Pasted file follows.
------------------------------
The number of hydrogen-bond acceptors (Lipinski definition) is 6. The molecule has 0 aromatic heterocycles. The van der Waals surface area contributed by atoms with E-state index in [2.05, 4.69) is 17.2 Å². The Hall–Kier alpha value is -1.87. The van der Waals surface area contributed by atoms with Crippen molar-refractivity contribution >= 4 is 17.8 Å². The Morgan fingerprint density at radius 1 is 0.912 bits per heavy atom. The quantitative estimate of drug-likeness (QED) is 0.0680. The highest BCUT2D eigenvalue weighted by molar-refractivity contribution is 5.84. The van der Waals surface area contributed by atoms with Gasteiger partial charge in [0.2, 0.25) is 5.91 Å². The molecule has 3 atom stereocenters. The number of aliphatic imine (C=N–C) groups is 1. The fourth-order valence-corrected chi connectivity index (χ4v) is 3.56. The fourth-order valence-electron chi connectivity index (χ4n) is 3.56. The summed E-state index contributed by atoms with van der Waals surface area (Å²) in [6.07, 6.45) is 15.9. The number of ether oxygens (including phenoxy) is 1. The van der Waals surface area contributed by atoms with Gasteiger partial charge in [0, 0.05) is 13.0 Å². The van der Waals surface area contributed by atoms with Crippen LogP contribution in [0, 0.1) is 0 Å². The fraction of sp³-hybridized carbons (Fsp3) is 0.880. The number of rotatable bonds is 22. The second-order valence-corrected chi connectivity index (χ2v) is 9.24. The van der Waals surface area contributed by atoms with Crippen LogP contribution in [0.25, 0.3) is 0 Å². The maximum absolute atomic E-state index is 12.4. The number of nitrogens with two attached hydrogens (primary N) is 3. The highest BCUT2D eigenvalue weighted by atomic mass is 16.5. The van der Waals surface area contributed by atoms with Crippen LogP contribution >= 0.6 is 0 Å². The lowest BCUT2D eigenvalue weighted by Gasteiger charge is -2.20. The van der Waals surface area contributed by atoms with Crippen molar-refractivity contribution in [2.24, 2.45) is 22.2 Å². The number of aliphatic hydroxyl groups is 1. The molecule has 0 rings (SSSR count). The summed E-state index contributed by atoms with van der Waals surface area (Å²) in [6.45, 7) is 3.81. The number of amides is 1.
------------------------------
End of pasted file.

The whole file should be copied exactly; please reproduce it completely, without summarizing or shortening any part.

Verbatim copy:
The number of hydrogen-bond acceptors (Lipinski definition) is 6. The molecule has 0 aromatic heterocycles. The van der Waals surface area contributed by atoms with E-state index in [2.05, 4.69) is 17.2 Å². The Hall–Kier alpha value is -1.87. The van der Waals surface area contributed by atoms with Crippen molar-refractivity contribution >= 4 is 17.8 Å². The Morgan fingerprint density at radius 1 is 0.912 bits per heavy atom. The quantitative estimate of drug-likeness (QED) is 0.0680. The highest BCUT2D eigenvalue weighted by molar-refractivity contribution is 5.84. The van der Waals surface area contributed by atoms with Gasteiger partial charge in [0.2, 0.25) is 5.91 Å². The molecule has 3 atom stereocenters. The number of aliphatic imine (C=N–C) groups is 1. The fourth-order valence-corrected chi connectivity index (χ4v) is 3.56. The fourth-order valence-electron chi connectivity index (χ4n) is 3.56. The summed E-state index contributed by atoms with van der Waals surface area (Å²) in [6.07, 6.45) is 15.9. The number of ether oxygens (including phenoxy) is 1. The van der Waals surface area contributed by atoms with Gasteiger partial charge in [0, 0.05) is 13.0 Å². The van der Waals surface area contributed by atoms with Crippen LogP contribution in [0, 0.1) is 0 Å². The fraction of sp³-hybridized carbons (Fsp3) is 0.880. The number of rotatable bonds is 22. The second-order valence-corrected chi connectivity index (χ2v) is 9.24. The van der Waals surface area contributed by atoms with Crippen LogP contribution in [0.25, 0.3) is 0 Å². The maximum absolute atomic E-state index is 12.4. The number of nitrogens with two attached hydrogens (primary N) is 3. The highest BCUT2D eigenvalue weighted by atomic mass is 16.5. The van der Waals surface area contributed by atoms with Crippen LogP contribution >= 0.6 is 0 Å². The lowest BCUT2D eigenvalue weighted by Gasteiger charge is -2.20. The van der Waals surface area contributed by atoms with Crippen molar-refractivity contribution in [2.24, 2.45) is 22.2 Å². The number of aliphatic hydroxyl groups is 1. The molecule has 0 rings (SSSR count). The summed E-state index contributed by atoms with van der Waals surface area (Å²) in [6.45, 7) is 3.81. The number of amides is 1.